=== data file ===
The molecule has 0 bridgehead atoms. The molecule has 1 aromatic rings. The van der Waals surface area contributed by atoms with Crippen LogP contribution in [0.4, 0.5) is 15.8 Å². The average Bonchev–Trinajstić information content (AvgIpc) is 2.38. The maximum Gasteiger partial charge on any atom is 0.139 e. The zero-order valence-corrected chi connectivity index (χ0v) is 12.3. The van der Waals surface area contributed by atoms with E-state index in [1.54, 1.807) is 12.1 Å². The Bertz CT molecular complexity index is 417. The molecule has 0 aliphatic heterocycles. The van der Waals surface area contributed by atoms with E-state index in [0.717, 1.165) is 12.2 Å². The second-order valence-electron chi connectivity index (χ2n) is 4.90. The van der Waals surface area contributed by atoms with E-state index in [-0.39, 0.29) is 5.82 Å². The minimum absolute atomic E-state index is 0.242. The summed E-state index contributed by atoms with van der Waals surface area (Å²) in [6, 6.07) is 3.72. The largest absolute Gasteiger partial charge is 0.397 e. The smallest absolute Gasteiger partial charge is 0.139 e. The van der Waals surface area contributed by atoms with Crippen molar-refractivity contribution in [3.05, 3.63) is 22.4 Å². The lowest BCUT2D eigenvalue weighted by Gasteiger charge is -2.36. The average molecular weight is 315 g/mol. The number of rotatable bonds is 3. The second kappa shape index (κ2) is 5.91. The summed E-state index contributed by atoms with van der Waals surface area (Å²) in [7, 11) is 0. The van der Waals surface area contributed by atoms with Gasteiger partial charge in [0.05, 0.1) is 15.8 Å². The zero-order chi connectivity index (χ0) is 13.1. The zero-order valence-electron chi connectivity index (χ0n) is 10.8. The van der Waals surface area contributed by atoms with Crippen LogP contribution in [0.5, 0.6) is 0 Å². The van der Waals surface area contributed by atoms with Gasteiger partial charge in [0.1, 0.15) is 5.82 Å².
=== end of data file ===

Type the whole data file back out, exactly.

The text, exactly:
The molecule has 0 bridgehead atoms. The molecule has 1 aromatic rings. The van der Waals surface area contributed by atoms with Crippen LogP contribution in [0.4, 0.5) is 15.8 Å². The average Bonchev–Trinajstić information content (AvgIpc) is 2.38. The maximum Gasteiger partial charge on any atom is 0.139 e. The zero-order valence-corrected chi connectivity index (χ0v) is 12.3. The van der Waals surface area contributed by atoms with E-state index in [1.54, 1.807) is 12.1 Å². The Bertz CT molecular complexity index is 417. The molecule has 0 aliphatic heterocycles. The van der Waals surface area contributed by atoms with E-state index in [0.717, 1.165) is 12.2 Å². The second-order valence-electron chi connectivity index (χ2n) is 4.90. The van der Waals surface area contributed by atoms with E-state index in [-0.39, 0.29) is 5.82 Å². The minimum absolute atomic E-state index is 0.242. The summed E-state index contributed by atoms with van der Waals surface area (Å²) in [6, 6.07) is 3.72. The largest absolute Gasteiger partial charge is 0.397 e. The smallest absolute Gasteiger partial charge is 0.139 e. The van der Waals surface area contributed by atoms with Crippen molar-refractivity contribution in [3.05, 3.63) is 22.4 Å². The lowest BCUT2D eigenvalue weighted by Gasteiger charge is -2.36. The average molecular weight is 315 g/mol. The number of rotatable bonds is 3. The second kappa shape index (κ2) is 5.91. The summed E-state index contributed by atoms with van der Waals surface area (Å²) in [7, 11) is 0. The van der Waals surface area contributed by atoms with Gasteiger partial charge in [0.05, 0.1) is 15.8 Å². The zero-order chi connectivity index (χ0) is 13.1. The zero-order valence-electron chi connectivity index (χ0n) is 10.8. The van der Waals surface area contributed by atoms with Crippen LogP contribution in [0.5, 0.6) is 0 Å². The van der Waals surface area contributed by atoms with Gasteiger partial charge in [0.1, 0.15) is 5.82 Å².